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Religion on the campaign trail

Religion on the campaign trail

What role should religion play in political discourse? How can candidates speak of their faith without alienating those who do not share it.

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Gregory Orloff

The problem with this election cycle thus far isn’t so much that candidates are talking about their religious faith, but that they’re:

(1) Casting aspersions on their competitors’ religious faith or perceived lack of religious faith in an attempt to discredit them.

(2) Using religion as an exclusivist wedge to cast Americans into two camps, be it “real” or “fake,” or “acceptable” and “unacceptable.”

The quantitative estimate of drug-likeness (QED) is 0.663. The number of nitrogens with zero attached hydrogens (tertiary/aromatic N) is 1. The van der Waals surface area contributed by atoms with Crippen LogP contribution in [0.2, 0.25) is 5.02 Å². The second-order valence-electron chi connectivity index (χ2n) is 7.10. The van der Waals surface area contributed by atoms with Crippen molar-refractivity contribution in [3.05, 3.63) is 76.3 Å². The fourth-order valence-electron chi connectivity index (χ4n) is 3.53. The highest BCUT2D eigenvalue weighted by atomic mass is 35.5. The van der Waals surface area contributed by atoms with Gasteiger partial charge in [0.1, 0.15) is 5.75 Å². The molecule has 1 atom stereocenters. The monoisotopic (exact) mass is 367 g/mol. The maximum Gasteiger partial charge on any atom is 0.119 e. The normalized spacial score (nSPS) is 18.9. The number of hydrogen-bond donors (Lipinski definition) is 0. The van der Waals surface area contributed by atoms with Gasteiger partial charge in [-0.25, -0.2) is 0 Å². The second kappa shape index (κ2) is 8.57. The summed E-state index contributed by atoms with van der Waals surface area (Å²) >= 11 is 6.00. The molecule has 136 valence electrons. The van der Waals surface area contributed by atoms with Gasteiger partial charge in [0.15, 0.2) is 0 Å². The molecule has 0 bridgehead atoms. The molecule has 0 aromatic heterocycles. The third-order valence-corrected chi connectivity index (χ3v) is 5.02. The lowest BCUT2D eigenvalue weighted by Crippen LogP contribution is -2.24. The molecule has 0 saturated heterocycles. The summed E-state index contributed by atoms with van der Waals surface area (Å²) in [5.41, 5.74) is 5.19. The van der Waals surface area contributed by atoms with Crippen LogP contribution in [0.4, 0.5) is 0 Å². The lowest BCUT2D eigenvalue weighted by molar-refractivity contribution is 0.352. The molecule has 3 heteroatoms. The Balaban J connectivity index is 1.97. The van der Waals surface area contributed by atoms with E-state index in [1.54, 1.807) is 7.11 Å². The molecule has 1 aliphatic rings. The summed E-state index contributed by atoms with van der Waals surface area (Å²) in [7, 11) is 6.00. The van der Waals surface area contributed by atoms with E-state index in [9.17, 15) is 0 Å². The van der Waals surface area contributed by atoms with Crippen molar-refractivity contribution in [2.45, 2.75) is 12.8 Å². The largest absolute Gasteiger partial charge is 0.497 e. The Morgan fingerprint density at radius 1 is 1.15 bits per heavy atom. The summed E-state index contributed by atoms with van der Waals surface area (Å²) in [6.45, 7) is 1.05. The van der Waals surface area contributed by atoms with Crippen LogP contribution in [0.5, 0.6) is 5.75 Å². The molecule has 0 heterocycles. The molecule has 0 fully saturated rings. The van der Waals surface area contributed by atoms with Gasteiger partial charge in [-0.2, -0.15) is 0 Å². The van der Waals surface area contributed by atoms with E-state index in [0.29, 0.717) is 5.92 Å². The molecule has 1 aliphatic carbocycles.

(3) Living lives and demonstrating behavior that betrays the religious faith they profess.

All candidates need to bear in mind that, no matter how much their religious faith purportedly informs their decisions, choices and behavior, by law in America, religious tests can never be used to qualify or disqualify anybody when it comes to public office (Article 6 of the United States Constitution).

And they would do well to remember the motto America’s Founding Fathers gave this country (and no, it’s not “In God We Trust”): “E Pluribus Unum” — Latin for “out of many, one.” Diversity and coexistence have always been part of our national fabric and one of our unique strengths as a country.

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